Some seniors will make the decision to stop driving on their own, and others may not consider it until the subject is bought up to them by those who care about them. Each senior has different physical abilities and limitations, and these do change over time at different rates for different people. Therefore, there is not a clear-cut time when you should be concerned about your parents driving on the road. However, some signs may show the time has come. For example, you may have noticed that there are a few dings and dents on your parents' car or may be aware that they have been in a few minor fender benders or received traffic citations recently. If you are concerned about their driving for these or other reasons, you may be wondering how you can bring the subject up.
Common Safety Concerns With Older Drivers
The thought of bringing up this topic to your parents may not be a pleasant one. Many seniors hang onto their independence with a fierce grip for as long as possible, and their ability to be independently mobile is a big part of that. However, the fact is that as people age, their bodies change in many ways. Their ability to react to certain situations or events on the road changes, and their ability to see and hear may diminish as well. Statistically, seniors are involved in more accidents than their middle-aged counterparts, and their physical health and abilities are a major reason for this. Chances are that your parents are aware that they are having a more difficult time on the road. They may be more anxious or nervous behind the wheel, and they may have started driving slower to compensate for their physical limitations.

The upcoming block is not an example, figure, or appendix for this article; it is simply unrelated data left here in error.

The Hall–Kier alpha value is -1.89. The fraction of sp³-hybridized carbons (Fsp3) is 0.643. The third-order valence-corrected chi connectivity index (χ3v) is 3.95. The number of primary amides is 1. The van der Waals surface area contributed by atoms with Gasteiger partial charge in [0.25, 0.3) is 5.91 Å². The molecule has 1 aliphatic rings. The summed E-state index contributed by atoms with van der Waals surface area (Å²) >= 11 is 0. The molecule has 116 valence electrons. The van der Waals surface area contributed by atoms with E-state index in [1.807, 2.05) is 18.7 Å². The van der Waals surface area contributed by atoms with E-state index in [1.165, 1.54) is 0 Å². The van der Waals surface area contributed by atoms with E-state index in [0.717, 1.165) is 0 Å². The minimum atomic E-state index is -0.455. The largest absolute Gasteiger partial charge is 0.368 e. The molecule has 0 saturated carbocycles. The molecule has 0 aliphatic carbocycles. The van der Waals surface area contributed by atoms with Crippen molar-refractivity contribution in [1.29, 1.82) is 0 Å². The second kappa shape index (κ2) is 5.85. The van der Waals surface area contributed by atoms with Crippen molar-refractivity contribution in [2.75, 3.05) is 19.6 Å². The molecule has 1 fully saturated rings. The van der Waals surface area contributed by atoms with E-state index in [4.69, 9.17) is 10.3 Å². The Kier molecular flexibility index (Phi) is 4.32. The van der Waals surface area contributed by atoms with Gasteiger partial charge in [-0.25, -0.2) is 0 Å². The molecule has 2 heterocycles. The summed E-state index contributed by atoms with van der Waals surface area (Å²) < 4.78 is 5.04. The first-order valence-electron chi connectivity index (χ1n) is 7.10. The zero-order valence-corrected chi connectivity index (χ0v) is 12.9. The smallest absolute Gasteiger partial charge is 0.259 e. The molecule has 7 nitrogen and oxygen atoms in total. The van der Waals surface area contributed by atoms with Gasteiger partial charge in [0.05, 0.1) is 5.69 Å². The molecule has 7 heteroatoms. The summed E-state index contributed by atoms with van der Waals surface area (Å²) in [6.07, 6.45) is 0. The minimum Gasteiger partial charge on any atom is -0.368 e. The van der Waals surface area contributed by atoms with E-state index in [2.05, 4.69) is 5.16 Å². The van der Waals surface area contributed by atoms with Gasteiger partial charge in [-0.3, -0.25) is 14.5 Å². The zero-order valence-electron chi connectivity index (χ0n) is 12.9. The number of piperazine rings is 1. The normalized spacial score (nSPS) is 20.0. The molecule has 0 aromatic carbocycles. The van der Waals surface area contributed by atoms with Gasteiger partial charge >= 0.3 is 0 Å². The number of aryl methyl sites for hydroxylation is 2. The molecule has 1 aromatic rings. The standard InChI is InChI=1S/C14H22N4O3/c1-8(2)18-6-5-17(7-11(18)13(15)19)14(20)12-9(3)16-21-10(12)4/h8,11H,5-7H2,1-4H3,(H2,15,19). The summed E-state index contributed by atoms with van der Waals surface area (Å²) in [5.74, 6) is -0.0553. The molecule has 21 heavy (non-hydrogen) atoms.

As their child, you can ask them how they feel behind the wheel in a non-judgmental way. If you know that they are having trouble seeing in the dark at home, you may relate that to driving on the road at night. If you know that they cannot hear, you may point out their inability to hear sirens when you are driving on the road and an emergency vehicle is approaching. You may suggest that they get their vision and hearing tested. A well-check may also give them more indication about their response time to certain situations. Making them aware of their limitations in a non-judgmental way is an important step to take.
An Extended Talk
Many children of seniors will begin talking to their parents about when they should stop driving early on and before it may be necessary for them to fully retire from the road. For example, if they are having trouble driving at night, you may suggest that they only drive during daylight hours. If you are concerned about them driving too slow because of their slow reactionary time, you may consider talking to them about driving during non-peak traffic times. When it is time for them to fully retire from driving, you should give them a helpful alternative to driving themselves. Many seniors may not want to rely on friends and family members for help driving to the grocery store, doctor's appointments and other places, and there may be driving services available in your local area that can be used as needed.
It is a true blessing when your parents live a long, healthy life, but it also comes with challenges. Many will reach a point when their physical abilities and limitations make driving a relatively unsafe activity, and children may need to tell their parents to stop driving. Keep these factors in mind when you begin having this conversation with your parents.